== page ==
Epigenetics of Obesity and Diabetes

Abstract

The unprecedented rise in the number of people who are obese and/or diabetic poses increasing demands on healthcare worldwide. Current research is turning towards factors other than genotype that may predispose people to such diseases. The sum total of lifetime environmental exposures, the exposome, combines with deoxyribonucleic acid sequences to influence phenotypic expression. The epigenome, or the chemical processes that alter gene expression without changing the underlying genetic sequence, is at the interface of the genome and exposome. Early epigenetic influences may cause a predisposition for adult diseases such as obesity and diabetes. Limited human studies, complemented by animal studies, have demonstrated that in utero ‘programming’ may alter adult metabolic profiles. New technologies, such as layered omics, may provide tools that will allow predictions for disease susceptibility, and may be crucial for the early prevention and treatment of obesity and diabetes.

Key Concepts:

  • The exposome complements the genome in its influence of phenotypic expression.

  • The epigenome is at the interface of the genome and the exposome.

  • The hypothesis of the fetal origins of adult disease may describe early epigenetic influences for adult diseases such as obesity and diabetes.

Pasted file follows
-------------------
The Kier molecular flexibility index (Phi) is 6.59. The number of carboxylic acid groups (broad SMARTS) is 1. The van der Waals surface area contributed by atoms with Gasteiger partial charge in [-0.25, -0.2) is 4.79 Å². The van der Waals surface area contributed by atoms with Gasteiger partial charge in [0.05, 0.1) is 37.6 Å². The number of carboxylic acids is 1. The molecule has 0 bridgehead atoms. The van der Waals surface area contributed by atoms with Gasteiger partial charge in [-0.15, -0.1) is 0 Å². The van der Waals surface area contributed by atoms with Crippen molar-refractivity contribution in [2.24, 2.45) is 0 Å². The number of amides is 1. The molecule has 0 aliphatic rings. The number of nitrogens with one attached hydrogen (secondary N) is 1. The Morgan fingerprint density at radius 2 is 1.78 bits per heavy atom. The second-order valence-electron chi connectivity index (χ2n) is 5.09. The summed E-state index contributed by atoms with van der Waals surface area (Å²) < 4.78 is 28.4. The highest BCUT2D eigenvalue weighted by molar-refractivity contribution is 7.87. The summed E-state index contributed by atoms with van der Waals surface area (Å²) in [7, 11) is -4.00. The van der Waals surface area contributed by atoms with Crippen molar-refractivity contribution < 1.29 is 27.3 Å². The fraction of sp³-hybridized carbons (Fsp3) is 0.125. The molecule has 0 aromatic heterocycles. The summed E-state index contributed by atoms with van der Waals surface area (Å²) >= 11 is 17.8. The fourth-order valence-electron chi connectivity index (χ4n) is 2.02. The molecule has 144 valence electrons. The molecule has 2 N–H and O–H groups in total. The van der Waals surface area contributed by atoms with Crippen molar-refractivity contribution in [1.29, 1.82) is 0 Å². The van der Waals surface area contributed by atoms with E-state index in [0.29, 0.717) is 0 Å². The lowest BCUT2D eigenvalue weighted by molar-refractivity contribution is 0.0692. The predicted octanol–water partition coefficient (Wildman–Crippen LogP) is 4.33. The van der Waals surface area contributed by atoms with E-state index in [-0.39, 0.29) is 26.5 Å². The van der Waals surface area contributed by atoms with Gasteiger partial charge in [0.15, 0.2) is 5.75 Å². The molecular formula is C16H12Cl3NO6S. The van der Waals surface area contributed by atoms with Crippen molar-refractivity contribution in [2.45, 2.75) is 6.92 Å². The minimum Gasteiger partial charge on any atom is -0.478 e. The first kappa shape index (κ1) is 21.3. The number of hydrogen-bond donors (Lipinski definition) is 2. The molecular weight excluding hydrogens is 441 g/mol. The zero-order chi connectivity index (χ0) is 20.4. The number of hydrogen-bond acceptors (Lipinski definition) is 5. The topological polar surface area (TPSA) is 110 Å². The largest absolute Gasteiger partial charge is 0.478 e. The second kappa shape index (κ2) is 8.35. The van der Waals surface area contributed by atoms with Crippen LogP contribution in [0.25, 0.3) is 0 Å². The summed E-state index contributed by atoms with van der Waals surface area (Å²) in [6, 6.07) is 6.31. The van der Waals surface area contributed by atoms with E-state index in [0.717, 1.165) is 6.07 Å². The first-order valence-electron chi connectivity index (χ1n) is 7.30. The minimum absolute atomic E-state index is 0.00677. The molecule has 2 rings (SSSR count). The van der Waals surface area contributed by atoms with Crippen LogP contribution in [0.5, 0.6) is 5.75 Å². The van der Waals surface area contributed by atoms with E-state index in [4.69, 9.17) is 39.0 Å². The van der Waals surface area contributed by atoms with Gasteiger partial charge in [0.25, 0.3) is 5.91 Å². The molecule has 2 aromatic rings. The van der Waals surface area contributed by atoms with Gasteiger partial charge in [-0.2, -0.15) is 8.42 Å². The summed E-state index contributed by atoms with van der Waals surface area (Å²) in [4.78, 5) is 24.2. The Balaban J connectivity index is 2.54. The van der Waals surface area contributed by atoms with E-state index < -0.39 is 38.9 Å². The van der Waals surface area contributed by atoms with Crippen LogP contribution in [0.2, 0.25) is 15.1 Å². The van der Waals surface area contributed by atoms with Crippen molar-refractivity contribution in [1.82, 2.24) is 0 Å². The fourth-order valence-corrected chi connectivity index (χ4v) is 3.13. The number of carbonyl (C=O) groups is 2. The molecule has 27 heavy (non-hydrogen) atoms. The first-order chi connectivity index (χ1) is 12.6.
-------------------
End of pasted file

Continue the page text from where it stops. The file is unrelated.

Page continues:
• Animal studies have demonstrated that in utero ‘programming’ may alter adult metabolic profiles.

  • Layered omic technologies may be the tool that will allow predictions for disease susceptibility, which will be crucial to early prevention/treatment for disease epidemics such as diabetes and obesity.

Keywords: diabetes; epigenetics; exposome; obesity; omic technologies; in utero programming

Figure 1.

Epigenomic marks. The epigenome can mark DNA in two ways, both of which play a role in turning genes off or on. The first occurs when certain chemical tags called methyl groups attach to the backbone of a DNA molecule. The second occurs when a variety of chemical tags attach to the tails of histones, which are spool‐like proteins that package DNA neatly into chromosomes. This action affects how tightly DNA is wound around the histones. Reproduced with permission from NHGRI (www.genome.gov) © NHGRI.

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Sheen, Jean‐Ju, Heo, Hye J, and Einstein, Francine H(May 2013) Epigenetics of Obesity and Diabetes. In: eLS. John Wiley & Sons Ltd, Chichester. http://www.els.net [doi: 10.1002/9780470015902.a0024272]